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Posts Tagged ‘zoning’

Thor Equities Rendering 2005

Flashback to an early rendering of the Vegas style shopping, entertainment, and hotel complex Joe Sitt first proposed for Coney Island. New York Magazine, 2005.

As part of the controversial Coney Island Rezoning of 2009, Thor Equities CEO Joe Sitt got Mayor Bloomberg to rezone his Surf Avenue property in the amusement area for hotels of up to 30 stories. A century old music hall fell to the wrecking ball and a generic looking retail building went up in its place but Thor’s hotels have yet to materialize. Now Sitt says he “needs some zoning changes” to build “a great big hotel” and a “stadium-style movie theater” on Stillwell and Bowery, according to a recent interview with NY1’s Jeanine Ramirez.

We were shocked to read this news since the lots between Stillwell and West 12th bordered by the Bowery and Wonder Wheel Way were rezoned by the City for amusements, open and enclosed, and entertainment retail, not high-rise hotels. Why were we not surprised? In 2012, Thor Equities sent out a flyer for leasing opportunities touting “Future Hotel” across from the Wonder Wheel and adjacent to Scream Zone and “Future Movie Theater” behind Nathan’s Famous. So this was Sitt’s plan after the rezoning and remains the plan, though the graphics vanished from Thor’s website a few years ago?

Thor Equities Flyer

Thor Equities Flyer from 2012 touts “Future Movie Theater” and “Future Hotel” on lots zoned for amusements and entertainment retail

Thor Equities’ long vacant lots are back to being labelled “Stillwell East” and “Stillwell West” on their website. West is home to the second season of Coney Art Walls. East is expected to host Go Karts and Mini Golf, which ATZ first reported as a rumor in April. It’s great news if it’s true and proof that everything old is new again in Coney Island. Go Karts and Mini Golf were among the amusements evicted by Thor’s CEO in 2006, when he bought this property where rides had existed for more than 100 years. ATZ’s advice is to enjoy these attractions while you can because Sitt regards them as temporary activation of the property.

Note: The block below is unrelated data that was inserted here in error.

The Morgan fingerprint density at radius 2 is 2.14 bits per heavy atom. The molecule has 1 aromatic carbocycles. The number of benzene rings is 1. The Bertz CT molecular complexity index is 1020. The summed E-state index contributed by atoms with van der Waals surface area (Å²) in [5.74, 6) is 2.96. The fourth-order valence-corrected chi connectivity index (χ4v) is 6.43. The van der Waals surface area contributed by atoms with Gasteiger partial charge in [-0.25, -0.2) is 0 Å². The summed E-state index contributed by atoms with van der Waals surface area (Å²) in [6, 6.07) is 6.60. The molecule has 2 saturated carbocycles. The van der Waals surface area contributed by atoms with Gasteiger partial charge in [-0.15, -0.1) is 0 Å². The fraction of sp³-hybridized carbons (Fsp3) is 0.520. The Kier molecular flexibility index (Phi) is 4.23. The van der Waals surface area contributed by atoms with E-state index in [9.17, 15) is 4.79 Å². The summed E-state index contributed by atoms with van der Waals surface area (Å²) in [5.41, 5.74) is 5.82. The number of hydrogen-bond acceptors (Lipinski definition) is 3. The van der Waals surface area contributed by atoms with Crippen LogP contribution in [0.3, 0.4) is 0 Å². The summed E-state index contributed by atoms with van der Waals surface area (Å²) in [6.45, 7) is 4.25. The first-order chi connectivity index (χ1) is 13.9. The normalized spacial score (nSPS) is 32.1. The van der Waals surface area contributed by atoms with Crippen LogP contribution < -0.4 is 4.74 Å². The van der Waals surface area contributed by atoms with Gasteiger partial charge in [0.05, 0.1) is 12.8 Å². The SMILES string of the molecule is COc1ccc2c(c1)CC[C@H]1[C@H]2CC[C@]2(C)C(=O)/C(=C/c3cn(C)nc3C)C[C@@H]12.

In 2009, Joe Sitt got his zoning for high-rise hotels on Surf despite opposition from activists and advocacy groups  and the New York Times. “We like the Municipal Art Society’s idea of doubling the size of the amusement area and removing hotels from the south side of Surf Avenue. This way, when visitors get off the subway, they will meet sunlight and open air, not a high-rise barricade,” said a Times editorial published on the eve of the 2009 rezoning vote at the City Council. The other fear voiced at protests and public hearings was that the “hotels” would eventually be converted to condos, which were part of Sitt’s original plans.

Here’s the NY City Planning Department’s zoning text for the property where Sitt now says he needs zoning changes: “Building frontage along Wonder Wheel Way and Bowery would be required to be occupied by at least 50 percent amusement uses within Use Group A1 [traditional amusement uses such as roller coasters, dark rides, circuses, arcades and midway attractions] and hotels located on lots larger than 20,000 sf would be required to dedicate 20 percent of their floor area towards Use Group A1 whether located on-site or off-site anywhere in the proposed Coney East subdistrict. This modification would strengthen the ground-floor requirements for traditional amusement uses to ensure that Coney Island maintains its one-of-a-kind amusement character.”